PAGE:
Pagespeed scores are not evaluated according to categories, and all websites are assessed according to the same criteria. You can visit the Lighthouse Scoring Calculator website to learn more about these criteria. In this case, how can news & media websites be affected? For example, the informative text of a more organized and optimized blog site with no ad space can get ahead based on the CLS metric when it is in a ranking race with a news website. However, the effect of the CLS metric on the overall speed score is only 5%. If the scores of all other speed metrics are equal, it can stand out more with the CLS score. But we shouldn’t forget that Google ranking factors are not just based on page speed.
If we compare the CLS metric on content management systems, we can say that all CMSs fail in this regard. When we examine this 2020 CMS report shared by Web Almanac, all CMS-using websites are reviewed according to three separate page speed metrics. In the cumulative layout shift metric, we see that all these websites need to improve themselves. However, while doing this review, we need to pay attention to the category of websites using CMS and whether the themes used are optimized or not.
How Can We Prevent Shifts On Our Website?
- Do not load elements asynchronously that affect the DOM.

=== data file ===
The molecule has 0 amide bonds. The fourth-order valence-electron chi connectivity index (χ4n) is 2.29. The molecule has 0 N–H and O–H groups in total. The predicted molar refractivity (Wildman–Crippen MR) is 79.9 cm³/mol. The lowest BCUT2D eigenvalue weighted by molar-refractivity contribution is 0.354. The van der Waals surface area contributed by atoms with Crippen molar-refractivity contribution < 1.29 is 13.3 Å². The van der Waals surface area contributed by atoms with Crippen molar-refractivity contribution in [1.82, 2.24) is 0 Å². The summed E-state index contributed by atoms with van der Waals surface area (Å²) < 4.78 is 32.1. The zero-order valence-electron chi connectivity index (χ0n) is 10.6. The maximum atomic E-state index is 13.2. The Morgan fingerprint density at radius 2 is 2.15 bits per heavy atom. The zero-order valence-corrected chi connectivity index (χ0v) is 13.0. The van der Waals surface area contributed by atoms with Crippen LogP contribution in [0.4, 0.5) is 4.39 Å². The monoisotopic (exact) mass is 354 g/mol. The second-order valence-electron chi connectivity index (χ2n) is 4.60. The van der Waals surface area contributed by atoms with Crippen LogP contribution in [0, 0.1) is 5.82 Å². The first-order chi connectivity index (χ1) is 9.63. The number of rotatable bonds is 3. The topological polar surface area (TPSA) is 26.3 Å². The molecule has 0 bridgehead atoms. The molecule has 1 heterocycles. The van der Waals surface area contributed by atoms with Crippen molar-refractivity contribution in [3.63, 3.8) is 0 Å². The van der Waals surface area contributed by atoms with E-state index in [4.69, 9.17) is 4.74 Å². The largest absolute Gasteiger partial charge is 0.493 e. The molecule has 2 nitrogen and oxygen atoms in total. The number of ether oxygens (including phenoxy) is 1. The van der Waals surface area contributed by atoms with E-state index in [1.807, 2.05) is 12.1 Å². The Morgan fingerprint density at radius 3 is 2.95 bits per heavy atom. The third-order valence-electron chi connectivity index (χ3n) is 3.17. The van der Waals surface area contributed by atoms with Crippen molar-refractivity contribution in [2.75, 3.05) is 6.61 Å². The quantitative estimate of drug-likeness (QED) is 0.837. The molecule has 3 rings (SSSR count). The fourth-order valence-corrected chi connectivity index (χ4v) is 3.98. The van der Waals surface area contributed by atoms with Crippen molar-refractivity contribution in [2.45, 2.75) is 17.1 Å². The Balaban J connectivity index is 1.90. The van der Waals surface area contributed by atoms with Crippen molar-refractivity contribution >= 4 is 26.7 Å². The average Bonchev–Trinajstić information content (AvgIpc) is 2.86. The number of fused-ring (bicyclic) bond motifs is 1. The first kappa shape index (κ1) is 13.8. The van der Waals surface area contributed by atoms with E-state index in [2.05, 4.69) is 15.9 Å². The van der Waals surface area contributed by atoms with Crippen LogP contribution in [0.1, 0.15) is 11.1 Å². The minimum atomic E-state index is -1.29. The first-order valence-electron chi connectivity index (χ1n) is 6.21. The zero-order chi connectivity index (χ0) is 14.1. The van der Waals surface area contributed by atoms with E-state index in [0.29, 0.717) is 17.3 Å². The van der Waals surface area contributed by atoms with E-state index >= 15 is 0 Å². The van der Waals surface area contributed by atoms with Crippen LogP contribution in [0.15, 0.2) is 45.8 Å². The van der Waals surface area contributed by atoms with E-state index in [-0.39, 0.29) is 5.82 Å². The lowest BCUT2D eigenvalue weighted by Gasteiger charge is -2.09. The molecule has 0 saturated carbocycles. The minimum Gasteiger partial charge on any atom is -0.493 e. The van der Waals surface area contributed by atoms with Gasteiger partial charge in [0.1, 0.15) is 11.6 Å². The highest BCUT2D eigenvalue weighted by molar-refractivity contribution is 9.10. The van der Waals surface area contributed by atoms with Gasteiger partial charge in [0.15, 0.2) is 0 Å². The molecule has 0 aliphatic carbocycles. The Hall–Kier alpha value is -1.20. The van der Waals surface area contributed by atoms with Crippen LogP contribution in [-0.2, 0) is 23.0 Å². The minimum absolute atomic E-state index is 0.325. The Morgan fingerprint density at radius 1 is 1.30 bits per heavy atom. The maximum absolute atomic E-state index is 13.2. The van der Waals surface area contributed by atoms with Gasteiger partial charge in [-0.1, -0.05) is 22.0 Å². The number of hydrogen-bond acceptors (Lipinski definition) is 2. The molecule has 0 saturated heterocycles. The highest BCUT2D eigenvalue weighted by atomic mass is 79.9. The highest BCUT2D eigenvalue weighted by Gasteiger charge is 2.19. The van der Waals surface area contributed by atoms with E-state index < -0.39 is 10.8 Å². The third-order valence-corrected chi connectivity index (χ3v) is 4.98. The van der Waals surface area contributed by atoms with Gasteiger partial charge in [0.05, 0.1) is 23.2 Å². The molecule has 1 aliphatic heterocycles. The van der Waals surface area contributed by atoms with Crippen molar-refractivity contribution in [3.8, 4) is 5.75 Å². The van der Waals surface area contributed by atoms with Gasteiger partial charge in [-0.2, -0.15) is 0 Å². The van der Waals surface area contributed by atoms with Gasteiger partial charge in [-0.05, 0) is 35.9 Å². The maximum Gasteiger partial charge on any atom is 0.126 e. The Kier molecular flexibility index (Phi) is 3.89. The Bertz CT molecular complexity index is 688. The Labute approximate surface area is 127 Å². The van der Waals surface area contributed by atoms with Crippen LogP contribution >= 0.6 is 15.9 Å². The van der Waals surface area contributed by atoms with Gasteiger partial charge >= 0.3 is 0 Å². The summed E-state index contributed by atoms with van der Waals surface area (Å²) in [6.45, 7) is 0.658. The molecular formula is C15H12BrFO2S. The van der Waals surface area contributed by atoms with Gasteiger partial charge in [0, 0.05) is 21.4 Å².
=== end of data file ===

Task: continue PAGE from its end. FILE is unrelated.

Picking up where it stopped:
We may want to increase our page speed by loading our JS and CSS docs as async, affecting the loading chain. But in this case, if these files affect the DOM, there will be shifts during the loading of our website. Therefore, we should not load our third-party codes async that will affect our website’s DOM.
We must define “height and width” attributes to our elements on our website.
We need to define width and height properties for all items such as images, videos, ads, embeds, iframes on your website. Before elements are uploaded via CSS, allocate the necessary space for them, thus avoiding shifts during the upload phase.
Sometimes, on the advertising side, ad distributor platforms do not make these definitions in the ready-made embed code they provide. We can add to this embed code structure. Some ads work directly with a third-party outsourcing code. In this case, you may need support from the distribution company. If this problem cannot be solved, you may be at a crossroads, such as whether advertising is more critical or my CLS metric is more important for your website.
Reserve space for your dynamic content on your website
A grid dynamically located anywhere on your website will cause a shift problem on our website. In this case, as we mentioned above, any element to be created dynamically should be allocated a space in advance. Thus, it will not disrupt the page layout during the loading phase when the relevant field is loaded.